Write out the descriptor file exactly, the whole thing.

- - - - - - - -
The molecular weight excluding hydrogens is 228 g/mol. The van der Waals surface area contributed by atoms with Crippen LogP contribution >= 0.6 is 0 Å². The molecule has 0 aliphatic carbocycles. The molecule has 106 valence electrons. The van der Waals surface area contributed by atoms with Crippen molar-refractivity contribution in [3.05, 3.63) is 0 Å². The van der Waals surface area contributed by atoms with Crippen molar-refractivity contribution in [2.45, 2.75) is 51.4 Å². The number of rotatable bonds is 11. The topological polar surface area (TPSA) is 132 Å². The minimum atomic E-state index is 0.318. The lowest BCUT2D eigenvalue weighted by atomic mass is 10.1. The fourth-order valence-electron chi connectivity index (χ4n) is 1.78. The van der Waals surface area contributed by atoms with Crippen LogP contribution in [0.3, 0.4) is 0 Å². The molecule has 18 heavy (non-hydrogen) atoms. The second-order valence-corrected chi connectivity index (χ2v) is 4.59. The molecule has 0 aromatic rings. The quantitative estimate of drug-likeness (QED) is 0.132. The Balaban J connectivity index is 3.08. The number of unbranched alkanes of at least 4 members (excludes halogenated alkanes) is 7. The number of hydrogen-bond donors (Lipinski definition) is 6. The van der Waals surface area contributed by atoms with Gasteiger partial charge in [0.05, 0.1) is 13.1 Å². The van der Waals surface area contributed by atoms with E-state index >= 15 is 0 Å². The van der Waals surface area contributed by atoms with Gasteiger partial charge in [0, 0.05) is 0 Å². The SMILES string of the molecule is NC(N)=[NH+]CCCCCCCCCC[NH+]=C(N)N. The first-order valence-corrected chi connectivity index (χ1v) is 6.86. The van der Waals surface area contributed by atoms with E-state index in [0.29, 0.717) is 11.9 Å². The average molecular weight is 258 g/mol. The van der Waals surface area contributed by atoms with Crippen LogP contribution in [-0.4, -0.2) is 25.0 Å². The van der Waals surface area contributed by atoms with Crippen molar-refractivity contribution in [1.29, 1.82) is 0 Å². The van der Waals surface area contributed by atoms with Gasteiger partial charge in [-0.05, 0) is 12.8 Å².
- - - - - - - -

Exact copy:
The molecular weight excluding hydrogens is 228 g/mol. The van der Waals surface area contributed by atoms with Crippen LogP contribution >= 0.6 is 0 Å². The molecule has 0 aliphatic carbocycles. The molecule has 106 valence electrons. The van der Waals surface area contributed by atoms with Crippen molar-refractivity contribution in [3.05, 3.63) is 0 Å². The van der Waals surface area contributed by atoms with Crippen molar-refractivity contribution in [2.45, 2.75) is 51.4 Å². The number of rotatable bonds is 11. The topological polar surface area (TPSA) is 132 Å². The minimum atomic E-state index is 0.318. The lowest BCUT2D eigenvalue weighted by atomic mass is 10.1. The fourth-order valence-electron chi connectivity index (χ4n) is 1.78. The van der Waals surface area contributed by atoms with Crippen LogP contribution in [0.3, 0.4) is 0 Å². The molecule has 18 heavy (non-hydrogen) atoms. The second-order valence-corrected chi connectivity index (χ2v) is 4.59. The molecule has 0 aromatic rings. The quantitative estimate of drug-likeness (QED) is 0.132. The Balaban J connectivity index is 3.08. The number of unbranched alkanes of at least 4 members (excludes halogenated alkanes) is 7. The number of hydrogen-bond donors (Lipinski definition) is 6. The van der Waals surface area contributed by atoms with Gasteiger partial charge in [0.05, 0.1) is 13.1 Å². The van der Waals surface area contributed by atoms with E-state index >= 15 is 0 Å². The van der Waals surface area contributed by atoms with Gasteiger partial charge in [0, 0.05) is 0 Å². The SMILES string of the molecule is NC(N)=[NH+]CCCCCCCCCC[NH+]=C(N)N. The first-order valence-corrected chi connectivity index (χ1v) is 6.86. The van der Waals surface area contributed by atoms with E-state index in [0.29, 0.717) is 11.9 Å². The average molecular weight is 258 g/mol. The van der Waals surface area contributed by atoms with Crippen LogP contribution in [-0.4, -0.2) is 25.0 Å². The van der Waals surface area contributed by atoms with Crippen molar-refractivity contribution in [1.29, 1.82) is 0 Å². The van der Waals surface area contributed by atoms with Gasteiger partial charge in [-0.05, 0) is 12.8 Å².